Title: Winter Wolf Series: Witch & Wolf #2
Publisher: Pen and Page Publishing
Release Date: November 24, 2014
Genres: Urban Fantasy
The savage murder of a bookstore employee throws Nicole into the middle of Inquisition business, like it or not. Driven by her inability to save the young man’s life, she decides to hunt the killer on her own. Using forbidden magic to investigate the past, she learns that the murderer is in fact a disease that could kill the entire werewolf race.
Forced to choose between saving lives and preserving her own, Nicole embraces the magic that sent her into exile. Without werewolves, the power of the Inquisition would dwindle, and she could live without being hunted.
Nicole’s only hope for success lies in the hands of the werewolves she hates and the Inquisition she fears, but finding someone to trust is only the beginning of her problems. There are those who want to ensure that the werewolves go extinct and that the Inquisition falls.
But, if she fails to find a cure, her family—including her twin sister—will perish…
Also by this author: Inquisitor
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*I received a free copy of this book from the author in exchange for an honest review. This does not affect my opinion of the book or the content of my review.*
Winter Wolf is set in the same world as Inquisitor. However, the characters are different, and it seems to be a different time period because some details are different.
I liked reading this book, but not as much as the first one in the series. A lot of questions I wrote in my notes were never answered.
I’ll list them here, so you can see what I’m talking about. I’ll warn you, though, some of these give away main events in the plot. So, if you don’t want to know what happens, don’t read the part I have marked as a spoiler.View Spoiler »1. Is the Alex in this story the same Alex in the last story, but grown up now? If not, why use the name Alex again? 2. Why does the main character go from calling the disease a disease to suddenly referring to it as a plague. When she makes this switch in her terminology, how does she know it is a plague? 3. Why was she kidnapped? If it was just about calling her father, it wouldn’t have been necessary to take her to the middle of nowhere. They could have just made her call without driving for hours. 4. Why does this plague have different symptoms from the plague in the first book? 5. Why does no one from the Inquisition remember that the other plague was purged by witches? 6. What did the power outages (ex: at the mall) have to do with the plague? Who caused them? 7. Why did someone try to kill her on the movie set? Who did it? 8. If Richard had an understanding with her father, why did he need her to call him? If he talks to her father anyway, why couldn’t he have called him himself? 9. What happened to her book? Why did it say “free”? 10. Where is Anderson, and why isn’t he doing something about the plague? As leader of the Inquisition and someone who was involved with purging plague victims before, why isn’t he doing anything about the plague this time? 11. Why couldn’t Nicole remember anything about the witch’s appearance? Who or what manipulated her memory, and why? « Hide Spoiler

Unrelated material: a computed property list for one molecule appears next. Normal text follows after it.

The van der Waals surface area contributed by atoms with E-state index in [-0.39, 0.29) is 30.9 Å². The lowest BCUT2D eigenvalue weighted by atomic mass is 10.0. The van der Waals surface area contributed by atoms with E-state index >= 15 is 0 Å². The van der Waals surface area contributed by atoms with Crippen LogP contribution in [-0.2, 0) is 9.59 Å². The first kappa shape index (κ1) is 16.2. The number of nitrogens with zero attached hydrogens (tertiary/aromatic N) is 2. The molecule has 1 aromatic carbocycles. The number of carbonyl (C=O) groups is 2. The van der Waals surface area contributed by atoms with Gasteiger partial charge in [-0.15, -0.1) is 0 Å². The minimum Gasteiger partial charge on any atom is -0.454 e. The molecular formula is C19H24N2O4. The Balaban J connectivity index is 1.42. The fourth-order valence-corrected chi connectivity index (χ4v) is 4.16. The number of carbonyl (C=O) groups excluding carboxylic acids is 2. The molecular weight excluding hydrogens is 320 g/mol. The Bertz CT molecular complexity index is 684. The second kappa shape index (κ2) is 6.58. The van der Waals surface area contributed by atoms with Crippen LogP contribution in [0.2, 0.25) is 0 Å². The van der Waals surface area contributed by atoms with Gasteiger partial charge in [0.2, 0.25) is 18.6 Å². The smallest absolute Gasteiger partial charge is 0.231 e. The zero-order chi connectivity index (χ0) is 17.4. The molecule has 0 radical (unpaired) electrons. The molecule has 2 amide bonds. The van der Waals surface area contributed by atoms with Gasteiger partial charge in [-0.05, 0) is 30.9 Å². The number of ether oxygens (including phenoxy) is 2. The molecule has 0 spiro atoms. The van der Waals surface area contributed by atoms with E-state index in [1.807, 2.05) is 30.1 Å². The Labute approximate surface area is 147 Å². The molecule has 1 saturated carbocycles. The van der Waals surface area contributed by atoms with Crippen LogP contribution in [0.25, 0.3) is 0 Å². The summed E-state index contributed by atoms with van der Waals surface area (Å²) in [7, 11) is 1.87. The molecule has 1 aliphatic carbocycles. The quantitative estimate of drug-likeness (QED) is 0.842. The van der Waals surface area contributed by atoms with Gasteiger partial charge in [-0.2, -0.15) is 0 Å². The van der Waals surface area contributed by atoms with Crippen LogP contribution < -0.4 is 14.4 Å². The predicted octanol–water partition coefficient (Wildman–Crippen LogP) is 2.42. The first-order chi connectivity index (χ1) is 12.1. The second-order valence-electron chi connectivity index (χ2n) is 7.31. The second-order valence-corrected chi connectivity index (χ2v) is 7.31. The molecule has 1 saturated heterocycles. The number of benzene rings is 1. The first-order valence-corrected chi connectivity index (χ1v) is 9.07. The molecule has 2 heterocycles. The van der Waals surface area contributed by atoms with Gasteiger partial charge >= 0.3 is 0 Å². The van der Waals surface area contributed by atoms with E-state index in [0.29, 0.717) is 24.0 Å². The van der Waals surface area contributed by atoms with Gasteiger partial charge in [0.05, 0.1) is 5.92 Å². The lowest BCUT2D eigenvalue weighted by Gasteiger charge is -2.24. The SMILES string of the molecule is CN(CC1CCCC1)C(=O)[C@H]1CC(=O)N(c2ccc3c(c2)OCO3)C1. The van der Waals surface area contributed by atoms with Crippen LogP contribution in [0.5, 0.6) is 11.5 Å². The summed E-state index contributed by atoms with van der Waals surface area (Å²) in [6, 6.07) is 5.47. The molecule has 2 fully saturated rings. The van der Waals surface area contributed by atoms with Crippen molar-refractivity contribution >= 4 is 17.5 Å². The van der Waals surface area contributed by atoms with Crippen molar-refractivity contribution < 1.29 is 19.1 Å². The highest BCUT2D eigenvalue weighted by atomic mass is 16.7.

If there were answers to any of these questions in the story, I must have missed them. Even if there are a few I missed, I still think this book leaves a lot of unanswered questions as compared to the first book. It also leaves you hanging about what is going to happen to the plague victims.
Also, this book was not as well edited as the first book. I noticed quite a few typos and grammatical errors. That could be because this was an advanced reading copy, so I’m not going to worry much about that.
I think some readers might get annoyed by Nicole’s guilt and self-deprecation. It’s good for a character to have a conscience, but Nicole blamed herself for things that weren’t her fault. She was too hard on herself.
On the plus side, this book was shorter and it didn’t have as many subplots to keep up with, so it was an easier read.
There’s a lot of suspense and action that kept me turning the pages.
I did enjoy reading Winter Wolf. I would definitely read more books by R.J. Blain, and I would recommend this series to urban fantasy fans.